Angiotensin II receptor blockers (ARBs) are widely used in patients with hypertension, heart failure, diabetic nephropathy, and other conditions. Over-stimulation of AT2 receptor as a result of AT1 blockade may contribute to the beneficial effects of ARBs through vasodilation and inhibition of cardiac and vascular hypertrophy and fibrosis. Some experimental studies, however, suggested that AT, receptor overstimulation, in addition to beneficial effects, might trigger inhibition of angiogenesis and apoptosis. In a review, some authors suggested that ARBs may increase the risk of myocardial infarction. This position triggered a hot scientific debate and further analyses of existing data. We completed a meta-analysis of randomized clinical trials comparing ARBs with either placebo or active drugs different from ARBs. ARBs were not associated with an excess risk of myocardial infarction (odds ratio 1.03 in a random-effect model and 1.02 in a fixed-effect model). Cardiovascular mortality did not differ between ARBs and drugs different from ARBs (odds ratio 1.00 in a random-effect model and 0.99 in a fixed-effect model) and it was slightly lesser with ARBs than with placebo (odds ratio 0.91; 95% confidence interval 0.83-0.99; p = 0.042) in a prespecified subgroup analysis. Other meta-analyses confirmed these data. In conclusion, evidence from randomized trials does not support the hypothesis that AT2 receptor over-stimulation produces harmful clinical effects. Current indications and contraindications to the use of ARBs in patients with hypertension, heart failure, and diabetic nephropathy should be maintained and probably extended to the entire class of these drugs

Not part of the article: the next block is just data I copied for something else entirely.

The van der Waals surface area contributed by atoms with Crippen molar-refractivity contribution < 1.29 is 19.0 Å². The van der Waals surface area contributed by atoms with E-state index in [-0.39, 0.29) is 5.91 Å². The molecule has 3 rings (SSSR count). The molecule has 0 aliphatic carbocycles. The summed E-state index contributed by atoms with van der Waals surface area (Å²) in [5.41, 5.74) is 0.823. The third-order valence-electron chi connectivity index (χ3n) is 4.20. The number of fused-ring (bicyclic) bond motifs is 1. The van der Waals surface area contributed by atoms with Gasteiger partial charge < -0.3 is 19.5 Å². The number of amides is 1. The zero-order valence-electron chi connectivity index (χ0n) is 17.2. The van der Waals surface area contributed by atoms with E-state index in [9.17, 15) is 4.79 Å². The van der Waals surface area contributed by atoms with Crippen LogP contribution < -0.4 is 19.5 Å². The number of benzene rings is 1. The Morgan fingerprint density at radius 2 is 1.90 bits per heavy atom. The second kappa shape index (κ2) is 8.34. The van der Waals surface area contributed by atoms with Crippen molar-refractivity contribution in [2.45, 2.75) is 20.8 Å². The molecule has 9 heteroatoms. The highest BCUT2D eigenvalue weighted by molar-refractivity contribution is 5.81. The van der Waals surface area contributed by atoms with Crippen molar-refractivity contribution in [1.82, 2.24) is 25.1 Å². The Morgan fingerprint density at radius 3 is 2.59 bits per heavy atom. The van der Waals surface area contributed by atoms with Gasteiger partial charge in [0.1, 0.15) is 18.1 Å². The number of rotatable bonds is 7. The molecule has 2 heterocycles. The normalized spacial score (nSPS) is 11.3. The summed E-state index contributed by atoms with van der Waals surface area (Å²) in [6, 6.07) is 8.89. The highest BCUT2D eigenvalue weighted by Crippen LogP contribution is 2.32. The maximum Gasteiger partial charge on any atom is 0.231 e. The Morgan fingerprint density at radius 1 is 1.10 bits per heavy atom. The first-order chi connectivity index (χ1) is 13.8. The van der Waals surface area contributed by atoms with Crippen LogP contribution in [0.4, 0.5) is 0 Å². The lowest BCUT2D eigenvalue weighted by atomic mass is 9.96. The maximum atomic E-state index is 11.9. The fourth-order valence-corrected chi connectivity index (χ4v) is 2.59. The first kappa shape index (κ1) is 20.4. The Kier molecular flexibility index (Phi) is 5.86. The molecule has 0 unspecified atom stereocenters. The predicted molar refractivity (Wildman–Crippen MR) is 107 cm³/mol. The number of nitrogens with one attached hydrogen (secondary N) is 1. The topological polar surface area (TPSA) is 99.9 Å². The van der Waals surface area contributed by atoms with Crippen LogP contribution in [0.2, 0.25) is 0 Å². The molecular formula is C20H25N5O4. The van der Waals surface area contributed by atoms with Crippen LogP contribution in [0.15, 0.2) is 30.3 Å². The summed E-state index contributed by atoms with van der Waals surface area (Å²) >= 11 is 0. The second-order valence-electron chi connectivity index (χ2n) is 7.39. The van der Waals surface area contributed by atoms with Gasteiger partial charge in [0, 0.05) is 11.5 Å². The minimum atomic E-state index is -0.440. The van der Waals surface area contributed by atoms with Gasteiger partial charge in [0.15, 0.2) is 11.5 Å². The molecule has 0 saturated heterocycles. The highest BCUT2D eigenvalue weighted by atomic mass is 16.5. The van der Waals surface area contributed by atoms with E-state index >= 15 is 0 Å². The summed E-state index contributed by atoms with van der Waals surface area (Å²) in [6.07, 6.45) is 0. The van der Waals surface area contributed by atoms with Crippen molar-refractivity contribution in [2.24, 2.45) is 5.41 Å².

[Antihypertensive therapy and cardiovascular prevention. The role of angiotensin II receptor blockers]

REBOLDI, Gianpaolo;AMBROSIO, Giuseppe
2007

Abstract

Angiotensin II receptor blockers (ARBs) are widely used in patients with hypertension, heart failure, diabetic nephropathy, and other conditions. Over-stimulation of AT2 receptor as a result of AT1 blockade may contribute to the beneficial effects of ARBs through vasodilation and inhibition of cardiac and vascular hypertrophy and fibrosis. Some experimental studies, however, suggested that AT, receptor overstimulation, in addition to beneficial effects, might trigger inhibition of angiogenesis and apoptosis. In a review, some authors suggested that ARBs may increase the risk of myocardial infarction. This position triggered a hot scientific debate and further analyses of existing data. We completed a meta-analysis of randomized clinical trials comparing ARBs with either placebo or active drugs different from ARBs. ARBs were not associated with an excess risk of myocardial infarction (odds ratio 1.03 in a random-effect model and 1.02 in a fixed-effect model). Cardiovascular mortality did not differ between ARBs and drugs different from ARBs (odds ratio 1.00 in a random-effect model and 0.99 in a fixed-effect model) and it was slightly lesser with ARBs than with placebo (odds ratio 0.91; 95% confidence interval 0.83-0.99; p = 0.042) in a prespecified subgroup analysis. Other meta-analyses confirmed these data. In conclusion, evidence from randomized trials does not support the hypothesis that AT2 receptor over-stimulation produces harmful clinical effects. Current indications and contraindications to the use of ARBs in patients with hypertension, heart failure, and diabetic nephropathy should be maintained and probably extended to the entire class of these drugs
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Utilizza questo identificativo per citare o creare un link a questo documento: http://hdl.handle.net/11391/30030
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